Sunday, October 23, 2011

To Infinity and Beyond!

10 Meter Contacts 10.23.2011
To coin the phrase from the very cool Buzz Lightyear, "To infinity and beyond" is how I felt about the 10 meter propagation this weekend! I once again ended up on the high side of 28MHz working SSB which yielded several hundred contacts. The pile ups were simply fun yet frustrating as I did not have time to work everyone that had been calling. Glancing at my logbook between Saturday and Sunday, I made 257 28MHz meter contacts on Saturday followed by an additional 298 on Sunday! So many great contacts with so many great hams! I really have to give credit to those who stuck it out as I was told several times that stations were trying from 1 to 2 hours to work me and I'm probably sure there were others that tried longer.

There were so many highlights from this weekend there is no way I could possibly list them all. It was exciting to work some very young hams, from the ages of 7 (yep, seven) to 13 years of age! I'm envious of those young hams in that I did not discover ham radio until my 20's. But the important thing is that we all did at some point or another. Novice Enhancement opened the world for me, indirectly (covered in a previous blog entry).

Other than persons tuning directly on or near the 10 meter frequency I was using, the pile up remained manageable and most everyone was extremely patient. I made several recordings from the weekend and I'm hoping to put together my next YouTube video with some clips from those recordings. It might amaze you what it sounded like on my end. It resembled a contest weekend for sure, just a much slower pace.

Every once in a while I will get a stronger station asking me to listen up for a friend, smaller station, or a DX station that they can hear but I'm not able to due to the many people that were calling. I have to give a shout out to the ham that gave me the heads up on 6V7Q calling me! I asked everyone to stand by as I listened for the 6V7Q and to my surprise, I could hear him off the side of my antenna. I turned it toward Africa, Senegal in West Africa to be exact, and I had perfect copy. After working him, I went back to my pile up duties toward the lower 48.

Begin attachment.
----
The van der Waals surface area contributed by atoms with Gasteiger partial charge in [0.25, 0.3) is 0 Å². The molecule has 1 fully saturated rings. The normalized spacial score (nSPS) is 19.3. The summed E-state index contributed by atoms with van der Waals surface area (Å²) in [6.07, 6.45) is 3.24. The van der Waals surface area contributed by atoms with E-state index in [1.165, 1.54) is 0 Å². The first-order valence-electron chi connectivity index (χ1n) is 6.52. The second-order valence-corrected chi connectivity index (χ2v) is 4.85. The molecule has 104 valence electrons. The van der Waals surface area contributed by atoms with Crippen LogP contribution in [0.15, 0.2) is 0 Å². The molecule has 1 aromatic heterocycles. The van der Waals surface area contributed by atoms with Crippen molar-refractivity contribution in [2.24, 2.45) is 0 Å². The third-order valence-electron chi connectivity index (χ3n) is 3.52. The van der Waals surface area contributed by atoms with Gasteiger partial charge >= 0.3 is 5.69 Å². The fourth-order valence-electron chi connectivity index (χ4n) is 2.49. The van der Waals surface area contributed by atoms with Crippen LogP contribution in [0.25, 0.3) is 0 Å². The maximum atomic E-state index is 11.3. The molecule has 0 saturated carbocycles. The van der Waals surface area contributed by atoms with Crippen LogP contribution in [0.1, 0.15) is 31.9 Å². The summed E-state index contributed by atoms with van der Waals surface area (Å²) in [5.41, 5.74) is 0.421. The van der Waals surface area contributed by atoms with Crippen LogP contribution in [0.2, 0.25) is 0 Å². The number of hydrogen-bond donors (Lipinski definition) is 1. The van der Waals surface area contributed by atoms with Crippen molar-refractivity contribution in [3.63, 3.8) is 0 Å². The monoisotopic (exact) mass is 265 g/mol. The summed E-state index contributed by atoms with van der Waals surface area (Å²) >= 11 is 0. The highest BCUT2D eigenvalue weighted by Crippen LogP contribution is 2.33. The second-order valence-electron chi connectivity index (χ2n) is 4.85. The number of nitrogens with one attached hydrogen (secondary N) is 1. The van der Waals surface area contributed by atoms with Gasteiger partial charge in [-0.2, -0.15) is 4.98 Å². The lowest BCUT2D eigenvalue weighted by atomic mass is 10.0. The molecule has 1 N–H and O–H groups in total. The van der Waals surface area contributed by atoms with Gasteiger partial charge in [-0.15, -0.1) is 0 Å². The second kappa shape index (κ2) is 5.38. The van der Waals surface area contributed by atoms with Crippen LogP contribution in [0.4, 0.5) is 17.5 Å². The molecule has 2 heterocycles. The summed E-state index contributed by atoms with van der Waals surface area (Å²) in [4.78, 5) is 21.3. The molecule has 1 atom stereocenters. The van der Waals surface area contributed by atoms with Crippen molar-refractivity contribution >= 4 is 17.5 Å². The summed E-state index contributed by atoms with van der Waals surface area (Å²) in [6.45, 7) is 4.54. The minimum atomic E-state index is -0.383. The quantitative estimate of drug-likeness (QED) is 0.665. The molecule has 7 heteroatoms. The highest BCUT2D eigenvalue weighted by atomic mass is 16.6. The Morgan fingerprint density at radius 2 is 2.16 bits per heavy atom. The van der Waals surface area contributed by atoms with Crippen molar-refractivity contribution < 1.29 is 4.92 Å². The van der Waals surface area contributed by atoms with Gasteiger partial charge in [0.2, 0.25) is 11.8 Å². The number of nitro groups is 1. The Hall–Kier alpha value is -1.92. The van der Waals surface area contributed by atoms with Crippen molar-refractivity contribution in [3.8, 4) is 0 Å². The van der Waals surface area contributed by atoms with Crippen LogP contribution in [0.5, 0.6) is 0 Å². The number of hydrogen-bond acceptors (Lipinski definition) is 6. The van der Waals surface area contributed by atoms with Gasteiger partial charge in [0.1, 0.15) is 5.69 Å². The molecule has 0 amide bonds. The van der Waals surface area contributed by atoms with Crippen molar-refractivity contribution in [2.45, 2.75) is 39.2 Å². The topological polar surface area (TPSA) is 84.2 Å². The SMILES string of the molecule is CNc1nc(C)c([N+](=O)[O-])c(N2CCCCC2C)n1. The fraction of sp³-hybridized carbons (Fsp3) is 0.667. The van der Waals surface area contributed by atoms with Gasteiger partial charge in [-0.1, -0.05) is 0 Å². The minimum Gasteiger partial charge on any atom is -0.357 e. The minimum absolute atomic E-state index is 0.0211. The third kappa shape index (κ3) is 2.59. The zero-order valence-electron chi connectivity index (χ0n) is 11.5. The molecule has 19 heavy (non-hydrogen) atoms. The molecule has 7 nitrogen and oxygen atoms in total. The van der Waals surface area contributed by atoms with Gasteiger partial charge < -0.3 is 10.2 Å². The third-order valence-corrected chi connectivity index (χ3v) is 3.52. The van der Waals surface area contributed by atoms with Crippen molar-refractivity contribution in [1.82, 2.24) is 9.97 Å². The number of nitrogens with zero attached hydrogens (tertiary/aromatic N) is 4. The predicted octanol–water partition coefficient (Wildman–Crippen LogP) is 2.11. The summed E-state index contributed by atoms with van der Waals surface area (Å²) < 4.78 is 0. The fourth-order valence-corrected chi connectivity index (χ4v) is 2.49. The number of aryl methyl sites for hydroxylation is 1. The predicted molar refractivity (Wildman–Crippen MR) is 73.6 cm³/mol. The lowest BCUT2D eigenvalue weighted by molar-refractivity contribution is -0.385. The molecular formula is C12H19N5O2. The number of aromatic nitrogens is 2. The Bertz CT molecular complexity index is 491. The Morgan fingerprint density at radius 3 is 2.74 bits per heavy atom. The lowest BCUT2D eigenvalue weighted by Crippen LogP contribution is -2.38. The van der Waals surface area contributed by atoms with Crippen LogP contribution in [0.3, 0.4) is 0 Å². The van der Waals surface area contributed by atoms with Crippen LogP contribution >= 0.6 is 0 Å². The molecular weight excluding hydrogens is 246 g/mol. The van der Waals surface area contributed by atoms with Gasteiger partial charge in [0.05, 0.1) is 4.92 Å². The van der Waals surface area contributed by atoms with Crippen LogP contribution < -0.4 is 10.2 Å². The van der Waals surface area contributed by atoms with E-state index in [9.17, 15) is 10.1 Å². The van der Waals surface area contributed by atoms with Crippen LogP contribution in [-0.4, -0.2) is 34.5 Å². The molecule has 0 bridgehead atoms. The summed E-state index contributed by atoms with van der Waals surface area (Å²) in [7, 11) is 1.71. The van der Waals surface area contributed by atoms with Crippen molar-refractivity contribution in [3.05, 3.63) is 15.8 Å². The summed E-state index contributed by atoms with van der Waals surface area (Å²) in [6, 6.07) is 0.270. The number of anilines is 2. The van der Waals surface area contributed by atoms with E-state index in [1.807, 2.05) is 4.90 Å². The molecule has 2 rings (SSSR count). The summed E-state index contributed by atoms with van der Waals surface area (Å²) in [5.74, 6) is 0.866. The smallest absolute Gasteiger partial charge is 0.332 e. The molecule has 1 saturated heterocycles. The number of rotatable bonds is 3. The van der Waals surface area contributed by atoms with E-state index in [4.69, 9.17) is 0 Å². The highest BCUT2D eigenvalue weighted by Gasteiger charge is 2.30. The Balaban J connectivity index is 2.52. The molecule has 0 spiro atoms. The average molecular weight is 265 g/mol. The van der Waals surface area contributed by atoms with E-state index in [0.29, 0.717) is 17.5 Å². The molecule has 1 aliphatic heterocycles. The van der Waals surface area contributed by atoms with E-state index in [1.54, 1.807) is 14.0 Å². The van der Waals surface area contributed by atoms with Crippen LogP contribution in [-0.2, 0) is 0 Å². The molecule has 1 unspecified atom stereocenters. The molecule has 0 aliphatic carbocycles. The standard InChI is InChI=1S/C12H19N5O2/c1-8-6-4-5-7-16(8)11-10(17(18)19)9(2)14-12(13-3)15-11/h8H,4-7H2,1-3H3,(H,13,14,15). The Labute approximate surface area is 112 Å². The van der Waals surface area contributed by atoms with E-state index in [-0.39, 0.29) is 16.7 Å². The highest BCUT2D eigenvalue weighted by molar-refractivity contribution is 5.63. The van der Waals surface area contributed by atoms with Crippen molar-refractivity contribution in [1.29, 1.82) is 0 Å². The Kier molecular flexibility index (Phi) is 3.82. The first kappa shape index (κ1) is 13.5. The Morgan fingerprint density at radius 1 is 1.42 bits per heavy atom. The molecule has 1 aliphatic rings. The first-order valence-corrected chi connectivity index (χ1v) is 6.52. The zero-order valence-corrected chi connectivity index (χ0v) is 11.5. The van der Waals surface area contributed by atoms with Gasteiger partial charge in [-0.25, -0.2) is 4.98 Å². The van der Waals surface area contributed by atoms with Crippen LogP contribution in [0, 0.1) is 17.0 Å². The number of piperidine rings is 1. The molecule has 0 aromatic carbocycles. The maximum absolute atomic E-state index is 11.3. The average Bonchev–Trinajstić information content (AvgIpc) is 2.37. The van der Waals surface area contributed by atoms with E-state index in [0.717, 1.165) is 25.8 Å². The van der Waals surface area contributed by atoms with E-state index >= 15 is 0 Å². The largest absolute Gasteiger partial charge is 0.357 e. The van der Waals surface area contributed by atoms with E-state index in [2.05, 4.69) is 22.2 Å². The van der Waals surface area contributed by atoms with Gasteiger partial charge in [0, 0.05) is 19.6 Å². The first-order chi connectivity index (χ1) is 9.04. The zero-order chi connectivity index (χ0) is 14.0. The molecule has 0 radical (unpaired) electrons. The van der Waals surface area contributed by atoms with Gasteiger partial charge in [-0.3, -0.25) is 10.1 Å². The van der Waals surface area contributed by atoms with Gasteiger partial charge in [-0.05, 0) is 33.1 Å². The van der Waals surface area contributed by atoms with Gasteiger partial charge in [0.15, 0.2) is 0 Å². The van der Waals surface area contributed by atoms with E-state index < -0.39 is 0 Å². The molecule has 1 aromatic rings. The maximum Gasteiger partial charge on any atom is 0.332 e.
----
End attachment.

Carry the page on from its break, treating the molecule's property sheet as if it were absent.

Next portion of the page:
I once again was astonished at the propagation pattern. I was hearing literally ALL of the lower 48 the same signal strength. Someone from Maine would call me and they would be 59 and then be followed by a West Coast station who was just as loud. No greyline needed on this band!

The main thing for me is, I'm a small station and I always enjoy handing out Alaska contacts to those that need them. I heard so many times this weekend that I was a persons first contact with Alaska, or they had needed my county or needed a contact with me for some other award. Personally there is no greater satisfaction than to hear the excitement in a persons voice that they made it into my logbook. That is what keeps me in my chair for long periods of time, not to mention experiencing propagation on a band that for years was nothing but static for me. From reading this blog, you might be able to tell that I am just as excited about each and every contact.

With the great propagation this weekend on 28MHz, I was able to finish my WAS (Worked All States) award not to mention with the help of Wes, W1LIC, I was able to get my last state needed (Maine) for LOTW WAS using PSK31. This type of band condition is what ham radio dreams are made of! Now lets hope the conditions hold through the BIG contest coming next weekend. My plan is to stick very close to 10 meters with a side order of 15 from time to time. I know I spoke with many familiar contesters over the weekend who were getting ready for just that. I think they all shared in my excitement about having 10 meters productive which will really help the scores and multipliers!

Again, I appreciate each and every contact and for those that made in into my logbook, you made my day as much as I hopefully made yours. To those I missed, I can only ask that you keep trying when you hear me on as I really do want to add you to my ever growing logbook of contacts. There is so much truth in the saying, "Friendship through Ham Radio" as I have made many friends over the years in this hobby, most of which I have yet to meet personally. I might be bad with names but I can almost immediately recognize a familiar callsign. I'm thankful for many things but most thankful for my wife's understanding which allows me to spend countless hours behind my Icom 756PRO. 

Oh, and before I forget, my most favorite quote of the weekend...

"I found it easier to work TX7M than to work you here on 10 meters". 



  1. Hi Phil, I can imagine to take the advantage of good propagation to make QSOs now on 10m. And not one or two but hundreds of QSOs. Great DX to Senegal. Unfortenately still nothing to Europe, but I guess it was the wrong time of the day for it. Wish I could spend countless hours on my radio. But I can't complain I did have my share years ago. The quote is nice, something you always remember ;-) 73, Bas

  2. Bas, it sure has been a fun ride and I hope it's far from over. It would be great to work your station on 10 meters my friend!! I'll keep my fingers crossed!